Hermes does not need to buy up shares: regulator
The French markets regulator said Thursday the family controlling luxury goods house Hermes would not have to buy up the outstanding shares in the company as they fight off the embrace of giant rival LVMH.
Global luxury retailer LVMH early last month increased its stake in Hermes to more than 20 percent, prompting the descendants of founder Thierry Hermes to set up a holding company structure to thwart any eventual LVMH takeover.
In changing the group structure, however, the family members, who collectively hold more than 73 percent of Hermes, had laid themselves open to the obligation to buy out all minority shareholders.
On Thursday, the AMF markets regulator said it had decided not to enforce this requirement, adding it would provide further details on its finding shortly.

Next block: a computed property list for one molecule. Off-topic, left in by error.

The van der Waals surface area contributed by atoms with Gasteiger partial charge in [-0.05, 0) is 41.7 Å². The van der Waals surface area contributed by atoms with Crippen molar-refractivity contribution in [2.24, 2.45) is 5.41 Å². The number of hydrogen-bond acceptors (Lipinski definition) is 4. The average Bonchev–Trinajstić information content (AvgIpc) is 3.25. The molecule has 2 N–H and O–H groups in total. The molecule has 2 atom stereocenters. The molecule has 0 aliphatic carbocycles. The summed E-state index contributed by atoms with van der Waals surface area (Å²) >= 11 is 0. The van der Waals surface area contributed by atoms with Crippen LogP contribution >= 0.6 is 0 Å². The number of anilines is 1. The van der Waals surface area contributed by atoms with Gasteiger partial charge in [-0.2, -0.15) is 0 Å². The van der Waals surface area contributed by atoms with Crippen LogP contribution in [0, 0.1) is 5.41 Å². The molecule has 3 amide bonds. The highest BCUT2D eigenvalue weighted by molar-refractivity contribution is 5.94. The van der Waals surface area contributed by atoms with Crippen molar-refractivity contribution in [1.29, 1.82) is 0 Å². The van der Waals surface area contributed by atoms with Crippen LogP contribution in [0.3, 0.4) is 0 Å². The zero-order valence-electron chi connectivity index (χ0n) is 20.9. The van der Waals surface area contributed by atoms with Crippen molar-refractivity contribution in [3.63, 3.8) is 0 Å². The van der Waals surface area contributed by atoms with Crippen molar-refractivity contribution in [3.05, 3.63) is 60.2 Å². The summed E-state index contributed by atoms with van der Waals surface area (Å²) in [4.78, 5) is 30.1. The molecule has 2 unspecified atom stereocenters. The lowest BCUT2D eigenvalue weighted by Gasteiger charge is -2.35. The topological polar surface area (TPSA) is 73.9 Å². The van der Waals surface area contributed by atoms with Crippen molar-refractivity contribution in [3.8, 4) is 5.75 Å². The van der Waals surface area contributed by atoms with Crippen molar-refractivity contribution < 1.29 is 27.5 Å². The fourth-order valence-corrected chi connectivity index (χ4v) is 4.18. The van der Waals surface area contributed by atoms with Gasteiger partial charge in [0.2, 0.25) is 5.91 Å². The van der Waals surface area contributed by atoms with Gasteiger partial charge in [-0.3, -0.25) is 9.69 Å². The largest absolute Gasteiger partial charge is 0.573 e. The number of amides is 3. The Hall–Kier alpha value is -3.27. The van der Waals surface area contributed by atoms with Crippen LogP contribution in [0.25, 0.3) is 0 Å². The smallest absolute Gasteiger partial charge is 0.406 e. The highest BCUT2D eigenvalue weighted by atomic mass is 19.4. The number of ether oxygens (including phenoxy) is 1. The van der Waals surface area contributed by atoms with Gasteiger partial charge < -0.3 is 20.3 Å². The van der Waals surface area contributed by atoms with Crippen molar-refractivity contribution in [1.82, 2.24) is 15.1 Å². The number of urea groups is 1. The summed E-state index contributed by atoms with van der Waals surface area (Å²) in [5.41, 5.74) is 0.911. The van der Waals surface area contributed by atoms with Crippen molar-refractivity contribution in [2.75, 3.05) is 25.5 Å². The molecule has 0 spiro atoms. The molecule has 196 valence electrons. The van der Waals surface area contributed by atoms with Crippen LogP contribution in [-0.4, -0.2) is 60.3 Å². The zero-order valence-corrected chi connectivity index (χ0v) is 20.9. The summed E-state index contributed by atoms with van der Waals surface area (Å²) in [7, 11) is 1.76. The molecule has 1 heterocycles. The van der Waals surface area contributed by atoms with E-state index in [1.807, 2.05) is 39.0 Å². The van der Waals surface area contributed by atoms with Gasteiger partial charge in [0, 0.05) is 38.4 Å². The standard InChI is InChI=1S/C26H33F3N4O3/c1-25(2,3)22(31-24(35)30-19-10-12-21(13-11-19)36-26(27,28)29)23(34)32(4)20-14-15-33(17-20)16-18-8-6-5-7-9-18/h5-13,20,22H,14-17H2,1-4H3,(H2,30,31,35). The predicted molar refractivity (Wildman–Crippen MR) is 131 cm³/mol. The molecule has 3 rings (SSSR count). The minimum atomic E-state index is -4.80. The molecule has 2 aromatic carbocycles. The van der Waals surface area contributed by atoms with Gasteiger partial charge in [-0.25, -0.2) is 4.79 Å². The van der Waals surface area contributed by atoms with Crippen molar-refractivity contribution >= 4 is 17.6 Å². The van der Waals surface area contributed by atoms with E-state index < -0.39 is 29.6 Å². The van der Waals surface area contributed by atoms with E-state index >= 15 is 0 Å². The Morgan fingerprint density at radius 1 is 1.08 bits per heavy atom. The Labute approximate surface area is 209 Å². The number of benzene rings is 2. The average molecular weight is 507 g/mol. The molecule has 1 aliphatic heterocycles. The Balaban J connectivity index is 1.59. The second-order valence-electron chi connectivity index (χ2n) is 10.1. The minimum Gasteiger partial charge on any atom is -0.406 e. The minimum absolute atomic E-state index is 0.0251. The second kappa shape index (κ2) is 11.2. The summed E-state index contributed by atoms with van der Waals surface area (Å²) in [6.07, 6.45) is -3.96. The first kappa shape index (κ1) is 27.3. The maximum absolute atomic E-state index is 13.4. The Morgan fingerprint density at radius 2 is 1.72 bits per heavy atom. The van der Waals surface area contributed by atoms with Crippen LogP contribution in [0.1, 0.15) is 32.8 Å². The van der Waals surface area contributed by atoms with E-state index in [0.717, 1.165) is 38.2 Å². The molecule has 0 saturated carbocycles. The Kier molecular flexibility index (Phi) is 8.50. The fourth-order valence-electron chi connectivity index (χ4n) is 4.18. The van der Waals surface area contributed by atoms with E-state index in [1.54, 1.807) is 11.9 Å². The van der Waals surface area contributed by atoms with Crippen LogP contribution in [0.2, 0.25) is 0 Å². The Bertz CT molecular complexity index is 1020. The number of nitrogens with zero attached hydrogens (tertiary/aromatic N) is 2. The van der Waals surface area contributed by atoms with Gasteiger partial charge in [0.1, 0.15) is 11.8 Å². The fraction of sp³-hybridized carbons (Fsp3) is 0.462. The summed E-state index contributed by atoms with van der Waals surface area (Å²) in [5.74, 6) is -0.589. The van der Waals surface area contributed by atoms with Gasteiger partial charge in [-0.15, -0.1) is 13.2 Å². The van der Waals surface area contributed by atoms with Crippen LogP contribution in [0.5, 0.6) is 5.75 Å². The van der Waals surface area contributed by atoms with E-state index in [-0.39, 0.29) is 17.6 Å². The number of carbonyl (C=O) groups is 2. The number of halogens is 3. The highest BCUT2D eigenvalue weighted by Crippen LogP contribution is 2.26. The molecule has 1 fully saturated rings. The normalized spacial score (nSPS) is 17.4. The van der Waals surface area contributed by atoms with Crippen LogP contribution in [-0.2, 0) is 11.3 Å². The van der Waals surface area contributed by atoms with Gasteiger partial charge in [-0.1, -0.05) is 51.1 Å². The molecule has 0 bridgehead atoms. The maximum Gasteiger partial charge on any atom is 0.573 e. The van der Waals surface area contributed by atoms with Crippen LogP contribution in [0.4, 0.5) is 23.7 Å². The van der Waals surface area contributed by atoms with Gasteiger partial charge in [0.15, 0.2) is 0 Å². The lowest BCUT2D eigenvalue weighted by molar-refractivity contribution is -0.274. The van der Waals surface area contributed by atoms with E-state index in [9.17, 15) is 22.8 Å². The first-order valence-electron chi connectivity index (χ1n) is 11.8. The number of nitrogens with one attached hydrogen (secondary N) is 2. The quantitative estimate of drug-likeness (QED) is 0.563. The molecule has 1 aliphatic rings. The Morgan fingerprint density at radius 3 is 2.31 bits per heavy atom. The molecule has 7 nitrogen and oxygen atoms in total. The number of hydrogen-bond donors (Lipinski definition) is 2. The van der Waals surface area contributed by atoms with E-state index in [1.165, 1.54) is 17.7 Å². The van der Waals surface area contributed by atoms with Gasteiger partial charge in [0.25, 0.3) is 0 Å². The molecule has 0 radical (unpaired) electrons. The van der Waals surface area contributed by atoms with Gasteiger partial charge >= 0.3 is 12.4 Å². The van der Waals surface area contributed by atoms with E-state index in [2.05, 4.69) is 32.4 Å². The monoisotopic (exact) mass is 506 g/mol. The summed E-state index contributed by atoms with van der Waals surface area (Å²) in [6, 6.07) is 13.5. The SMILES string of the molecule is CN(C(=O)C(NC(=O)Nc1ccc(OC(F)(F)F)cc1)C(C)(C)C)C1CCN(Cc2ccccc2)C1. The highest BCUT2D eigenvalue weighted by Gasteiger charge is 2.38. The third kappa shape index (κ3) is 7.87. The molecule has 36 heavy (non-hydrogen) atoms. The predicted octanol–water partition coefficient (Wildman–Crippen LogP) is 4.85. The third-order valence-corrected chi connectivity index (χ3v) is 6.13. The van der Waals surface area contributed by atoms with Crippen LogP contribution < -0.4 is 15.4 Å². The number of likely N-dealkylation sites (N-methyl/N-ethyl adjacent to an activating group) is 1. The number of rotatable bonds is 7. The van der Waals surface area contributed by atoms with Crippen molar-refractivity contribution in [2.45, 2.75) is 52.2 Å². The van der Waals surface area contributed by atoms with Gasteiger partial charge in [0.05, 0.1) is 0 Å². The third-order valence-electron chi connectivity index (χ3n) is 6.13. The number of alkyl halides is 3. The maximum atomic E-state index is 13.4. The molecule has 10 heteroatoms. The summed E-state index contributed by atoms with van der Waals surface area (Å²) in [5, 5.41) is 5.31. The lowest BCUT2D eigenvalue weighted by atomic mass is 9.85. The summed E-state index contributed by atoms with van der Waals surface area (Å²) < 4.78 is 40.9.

Contacted by AFP, LVMH declined to comment on the ruling.
Meanwhile, the head of a group representing minority shareholders, Colette Neuville, said she would lodge an appeal against the AMF ruling.
"From the point of view of the rights of minority shareholders, the year has began badly but we are going to defend our interests," Neuville said.
Minority shareholders can benefit from a contested takeover as the bidder or bidders will likely increase the price paid in order to overcome the target company's opposition.
In afternoon trade, Hermes shares slumped 2.75 percent while LVMH was up 2.56 percent.
LVMH said in December when it hiked its Hermes stake to 20.2 percent that it would continue to buy more shares as appropriate but it did not seek control of the company and nor would it make a public offer.
The group, owned by French billionaire Bernard Arnault, said the investment in Hermes was "strategic and long-term."
LVMH, the world's leading luxury group, controls brands such as Louis Vuitton, Givenchy, Dom Perignon and Dior.
© 2011 AFP